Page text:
The interconnection of digital technologies such as big data and analytics, artificial intelligence, social media, machine learning, mobility, augmented reality, virtual reality is transforming the way consumers interact with brands.
The marketing environment is becoming increasingly complex, especially when it comes to understanding market trends, target audiences, the customer journey, and buying behavior.
According to our 2018 CMO Report, almost 80% of CMOs reported that they would invest more in marketing analytics and attribution in 2019. The same study noted that a majority of CMOs (74%) have little to no confidence that they have the right technology in place to achieve their marketing goals.
Measuring insights with customer relationship management (CRM) tools used to be ‘enough’ for organizations. Not anymore. In today’s highly competitive business landscape, marketing professionals must dig deeper. You need to take a holistic approach and work at the intersection of organizational data, experience, and digital technology to execute customer strategies, predict future trends and achieve bottom lines at scale.
Digging deeper requires the ability to report on performance across channels in near real-time to get accurate and actionable insights. And this means building a marketing performance dashboard.
A marketing performance dashboard sets the tone for cross-functional teams (think sales, operations and marketing) to collaborate effectively for the greater good. A dashboard that is integrated into your business processes will support business decisions to improve the customer experience and establish a competitive advantage.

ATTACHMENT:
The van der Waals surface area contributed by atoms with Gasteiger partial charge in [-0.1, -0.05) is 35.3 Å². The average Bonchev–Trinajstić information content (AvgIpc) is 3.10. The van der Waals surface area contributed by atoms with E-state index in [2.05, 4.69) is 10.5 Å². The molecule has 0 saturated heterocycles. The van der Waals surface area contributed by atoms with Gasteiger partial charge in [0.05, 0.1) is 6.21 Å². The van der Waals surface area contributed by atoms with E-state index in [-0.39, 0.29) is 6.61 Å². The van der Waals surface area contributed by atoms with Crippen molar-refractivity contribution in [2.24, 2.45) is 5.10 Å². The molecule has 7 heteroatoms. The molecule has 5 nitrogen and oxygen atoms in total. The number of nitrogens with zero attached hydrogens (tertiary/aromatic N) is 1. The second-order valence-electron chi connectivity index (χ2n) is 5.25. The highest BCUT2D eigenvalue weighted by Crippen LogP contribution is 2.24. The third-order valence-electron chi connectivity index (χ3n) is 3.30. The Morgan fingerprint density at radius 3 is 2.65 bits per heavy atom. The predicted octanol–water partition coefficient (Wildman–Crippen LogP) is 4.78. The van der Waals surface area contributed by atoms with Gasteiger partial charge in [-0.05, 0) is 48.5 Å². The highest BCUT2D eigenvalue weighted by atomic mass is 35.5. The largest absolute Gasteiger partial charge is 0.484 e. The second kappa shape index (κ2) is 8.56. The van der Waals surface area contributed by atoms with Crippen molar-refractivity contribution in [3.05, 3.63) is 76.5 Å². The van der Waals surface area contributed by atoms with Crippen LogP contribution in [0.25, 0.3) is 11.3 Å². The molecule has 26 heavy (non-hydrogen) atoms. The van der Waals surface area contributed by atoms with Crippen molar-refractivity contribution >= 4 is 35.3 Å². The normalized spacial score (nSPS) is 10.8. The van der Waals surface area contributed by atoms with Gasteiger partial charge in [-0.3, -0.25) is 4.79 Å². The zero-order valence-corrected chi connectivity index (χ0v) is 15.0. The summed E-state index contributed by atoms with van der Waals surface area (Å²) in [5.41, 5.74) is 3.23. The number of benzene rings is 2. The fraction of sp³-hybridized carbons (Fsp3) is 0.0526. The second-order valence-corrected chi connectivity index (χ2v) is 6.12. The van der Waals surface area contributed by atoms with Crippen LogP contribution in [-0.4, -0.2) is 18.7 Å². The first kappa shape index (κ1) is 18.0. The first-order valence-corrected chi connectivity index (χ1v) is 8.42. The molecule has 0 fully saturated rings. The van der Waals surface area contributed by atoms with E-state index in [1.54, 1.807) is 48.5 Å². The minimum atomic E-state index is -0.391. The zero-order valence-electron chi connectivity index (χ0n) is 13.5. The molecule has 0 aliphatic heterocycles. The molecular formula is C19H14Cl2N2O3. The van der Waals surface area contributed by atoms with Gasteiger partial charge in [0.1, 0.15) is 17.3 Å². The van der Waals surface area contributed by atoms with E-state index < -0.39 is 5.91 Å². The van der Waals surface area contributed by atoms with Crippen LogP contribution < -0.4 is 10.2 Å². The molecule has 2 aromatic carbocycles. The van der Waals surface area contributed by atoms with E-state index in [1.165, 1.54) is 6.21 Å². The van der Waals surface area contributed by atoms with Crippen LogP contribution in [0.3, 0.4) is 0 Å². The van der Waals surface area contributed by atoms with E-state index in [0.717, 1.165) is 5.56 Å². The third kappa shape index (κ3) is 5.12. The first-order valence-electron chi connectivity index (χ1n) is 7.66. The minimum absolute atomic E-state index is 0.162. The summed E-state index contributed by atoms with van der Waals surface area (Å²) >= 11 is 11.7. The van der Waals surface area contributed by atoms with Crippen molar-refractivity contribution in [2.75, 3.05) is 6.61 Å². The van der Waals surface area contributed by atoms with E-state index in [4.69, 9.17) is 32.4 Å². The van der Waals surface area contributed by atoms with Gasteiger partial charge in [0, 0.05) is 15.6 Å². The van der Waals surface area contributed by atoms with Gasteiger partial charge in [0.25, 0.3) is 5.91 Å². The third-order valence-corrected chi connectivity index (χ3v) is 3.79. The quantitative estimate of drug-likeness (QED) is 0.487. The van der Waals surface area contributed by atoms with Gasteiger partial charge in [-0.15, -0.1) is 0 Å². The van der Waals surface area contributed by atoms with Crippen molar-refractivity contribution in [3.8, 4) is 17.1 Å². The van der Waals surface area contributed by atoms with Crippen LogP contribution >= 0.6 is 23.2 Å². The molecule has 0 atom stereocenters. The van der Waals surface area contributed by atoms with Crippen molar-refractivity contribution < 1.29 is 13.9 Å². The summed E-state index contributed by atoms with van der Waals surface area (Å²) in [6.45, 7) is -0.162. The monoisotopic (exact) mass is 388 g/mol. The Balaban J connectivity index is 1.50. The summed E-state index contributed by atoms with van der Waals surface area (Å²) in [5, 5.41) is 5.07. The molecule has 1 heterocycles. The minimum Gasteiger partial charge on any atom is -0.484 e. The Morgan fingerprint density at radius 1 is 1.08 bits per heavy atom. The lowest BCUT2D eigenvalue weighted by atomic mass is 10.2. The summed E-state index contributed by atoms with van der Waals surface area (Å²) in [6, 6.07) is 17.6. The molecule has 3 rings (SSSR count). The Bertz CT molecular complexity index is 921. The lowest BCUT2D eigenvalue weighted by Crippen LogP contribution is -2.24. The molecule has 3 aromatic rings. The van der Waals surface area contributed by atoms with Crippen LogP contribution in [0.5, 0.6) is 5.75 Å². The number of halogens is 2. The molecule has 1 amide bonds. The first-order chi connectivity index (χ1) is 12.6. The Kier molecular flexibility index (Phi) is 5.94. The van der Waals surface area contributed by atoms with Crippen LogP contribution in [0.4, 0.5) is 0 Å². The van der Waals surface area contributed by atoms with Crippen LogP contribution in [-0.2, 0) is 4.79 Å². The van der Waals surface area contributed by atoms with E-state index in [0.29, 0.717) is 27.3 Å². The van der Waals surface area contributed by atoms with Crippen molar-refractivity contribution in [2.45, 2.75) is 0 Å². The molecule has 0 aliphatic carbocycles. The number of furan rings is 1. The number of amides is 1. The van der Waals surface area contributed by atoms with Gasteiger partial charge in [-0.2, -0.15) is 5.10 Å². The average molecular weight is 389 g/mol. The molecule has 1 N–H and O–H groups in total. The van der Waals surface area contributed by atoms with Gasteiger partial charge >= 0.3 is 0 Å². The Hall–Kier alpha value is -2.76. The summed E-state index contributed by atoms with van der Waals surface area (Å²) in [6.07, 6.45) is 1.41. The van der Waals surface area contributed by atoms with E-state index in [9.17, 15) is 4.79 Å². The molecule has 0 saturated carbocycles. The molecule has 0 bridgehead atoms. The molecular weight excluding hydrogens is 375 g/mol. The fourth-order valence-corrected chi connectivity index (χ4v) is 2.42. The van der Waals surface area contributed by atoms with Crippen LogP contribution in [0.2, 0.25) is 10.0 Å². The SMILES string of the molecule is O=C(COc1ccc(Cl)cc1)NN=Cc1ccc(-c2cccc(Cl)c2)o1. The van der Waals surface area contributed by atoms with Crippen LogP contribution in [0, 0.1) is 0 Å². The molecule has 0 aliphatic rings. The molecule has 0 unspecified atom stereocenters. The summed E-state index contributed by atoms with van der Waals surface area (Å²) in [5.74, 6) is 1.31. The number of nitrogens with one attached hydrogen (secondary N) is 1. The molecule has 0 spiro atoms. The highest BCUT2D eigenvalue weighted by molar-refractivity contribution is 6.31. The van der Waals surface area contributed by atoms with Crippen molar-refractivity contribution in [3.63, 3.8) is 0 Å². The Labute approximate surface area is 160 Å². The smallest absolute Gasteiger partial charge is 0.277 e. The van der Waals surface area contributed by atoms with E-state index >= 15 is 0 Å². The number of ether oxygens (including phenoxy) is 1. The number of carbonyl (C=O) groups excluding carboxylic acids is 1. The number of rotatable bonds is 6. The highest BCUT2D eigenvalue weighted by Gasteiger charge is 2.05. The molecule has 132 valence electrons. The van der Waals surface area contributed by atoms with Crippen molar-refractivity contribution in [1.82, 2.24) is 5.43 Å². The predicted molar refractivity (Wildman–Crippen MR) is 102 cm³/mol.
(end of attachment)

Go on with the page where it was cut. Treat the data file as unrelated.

Making Sure Your Dashboard Supports Your Business Goals
There’s no one-size-fits-all approach when it comes to business, including marketing performance dashboards. Expectations of what a dashboard should include—and how it will help the business—vary depending on company type (B2B or B2C), size, scale, and growth phase.
What matters most is using a solution that makes sense for what you want to achieve. It can be challenging to find the approach that works best. That’s why we asked a group of business leaders and marketing experts to weigh in on what works for them.
These executives described their wish list for a predictive dashboard:
- Provide marketing analysts with different windows of time at different times of day to allow them to keep track of current campaign performance easily, customized to filter information by role.
- Simplify data presentation, especially as the complexity of data increases. This means showing a reduced number of pages and data points.
- Produce easy-to-consume reports to reduce time spent looking at dashboards.
- Recommend a clear call-to-action defined by real-time user actions.
- Predict trends based on social listening. Today, social listening tools reveal key topics being discussed, but analysis is still done manually to derive insights. Performance marketing dashboards should be able to predict trends for the future in terms of societal changes, lifestyle changes, and technology changes.
Top Five Use Cases for Performance Marketing Dashboards
Having clear metrics and accurate measurement techniques are essential to a successful business. Presenting key performance indicators (KPIs) using a dashboard is vital for any marketer, but having a dashboard simply to have one isn’t the best strategy.
One of the most powerful uses of a dashboard is to help marketers make predictions. Here are five ways marketers use dashboards to help them chart a course of action.
1. Predict Profitability
One common application is using your dashboard to gain insights into revenue. If done right, you can use your dashboard to predict profitability by using current data, then extrapolating future scenarios based on hypothetical circumstances.